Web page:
24. Murder in Spokane, by Mark Fuhrman. If you can get past who the author is (and the infamous case he was a big part of is mentioned briefly a couple of times), this is actually a good read. It is a bit dated, but it’s an interesting perspective that reads like a whodunit at times. When several bodies of prostitutes start turning up in the mid and late 90s, the local law enforcement in Spokane (and other areas) find themselves looking at a serial killer case. Much of the story concerns the investigation (and what Fuhrman lists as the many, many mistakes made in said investigation). If Fuhrman’s statements can be taken at face value (a cursory check didn’t reveal anything contradictory) then there were a lot of appalling mistakes made by law enforcement, and perhaps as many as nine lives were needlessly lost. Leaving crime scenes overnight. Not following up on tips. Lack of communication and cooperation with other enforcement agencies. In the end, Robert Lee Yates is known to have killed at least 13 female prostitutes, most of them also drug addicts, and probably killed more. It’s sad because you see this a good deal with serial killer cases. With a few exceptions, the victims tend to be marginalized, so no one really notices – or cares – when they turn up dead. Indeed, I guess Fuhrman’s wife was talking to a Spokane resident, who flat out said who cared about a few drug-addicted prostitutes, and perhaps the killer was doing the area a favor. Ouch. I have to wonder if this was a part of the reason for the lackadaisical attitude on the part of law enforcement and the community when it came to these crimes. The Yates case reminds me of the more recent Anthony Sowell case here.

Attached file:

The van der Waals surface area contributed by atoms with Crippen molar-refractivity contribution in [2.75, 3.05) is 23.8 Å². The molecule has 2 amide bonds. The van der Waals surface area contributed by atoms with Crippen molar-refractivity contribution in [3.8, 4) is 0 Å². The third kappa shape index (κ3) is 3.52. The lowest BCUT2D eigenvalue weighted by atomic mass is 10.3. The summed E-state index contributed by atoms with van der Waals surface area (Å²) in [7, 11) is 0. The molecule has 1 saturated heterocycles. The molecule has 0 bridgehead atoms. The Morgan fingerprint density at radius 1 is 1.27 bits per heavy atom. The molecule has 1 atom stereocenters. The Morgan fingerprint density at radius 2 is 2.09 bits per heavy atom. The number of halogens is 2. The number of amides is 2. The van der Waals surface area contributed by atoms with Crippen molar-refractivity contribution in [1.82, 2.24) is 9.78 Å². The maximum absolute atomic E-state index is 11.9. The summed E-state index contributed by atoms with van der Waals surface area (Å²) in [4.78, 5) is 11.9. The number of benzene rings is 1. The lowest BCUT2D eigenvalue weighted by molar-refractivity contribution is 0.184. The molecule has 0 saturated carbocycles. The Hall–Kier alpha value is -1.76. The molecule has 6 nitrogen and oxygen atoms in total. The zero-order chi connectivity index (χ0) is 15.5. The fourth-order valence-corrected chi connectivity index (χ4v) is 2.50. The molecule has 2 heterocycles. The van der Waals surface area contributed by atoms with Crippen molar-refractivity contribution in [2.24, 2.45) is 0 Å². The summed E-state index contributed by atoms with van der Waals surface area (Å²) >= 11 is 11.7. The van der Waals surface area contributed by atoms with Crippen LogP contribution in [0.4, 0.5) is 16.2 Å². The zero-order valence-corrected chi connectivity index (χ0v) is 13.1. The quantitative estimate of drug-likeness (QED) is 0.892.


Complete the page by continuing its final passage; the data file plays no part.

Currently reading: Speaking of Murder, by Les Roberts, and Hamilton, the Revolution, by Lin-Manuel Miranda and Jeremy McCarter.
A cookbook of recipes inspired by the Outlander characters—a culinary retelling of Diana Gabaldon’s bestselling series.

Readers and cooks time-travel from Outlander through A Breath of Snow and Ashes, and along the way encounter authentic recipes, modern interpretations, and creative dishes that are both doable and delicious!

Claire’s first lonely bowl of “Mrs. Fitz’s Porridge” in Castle Leoch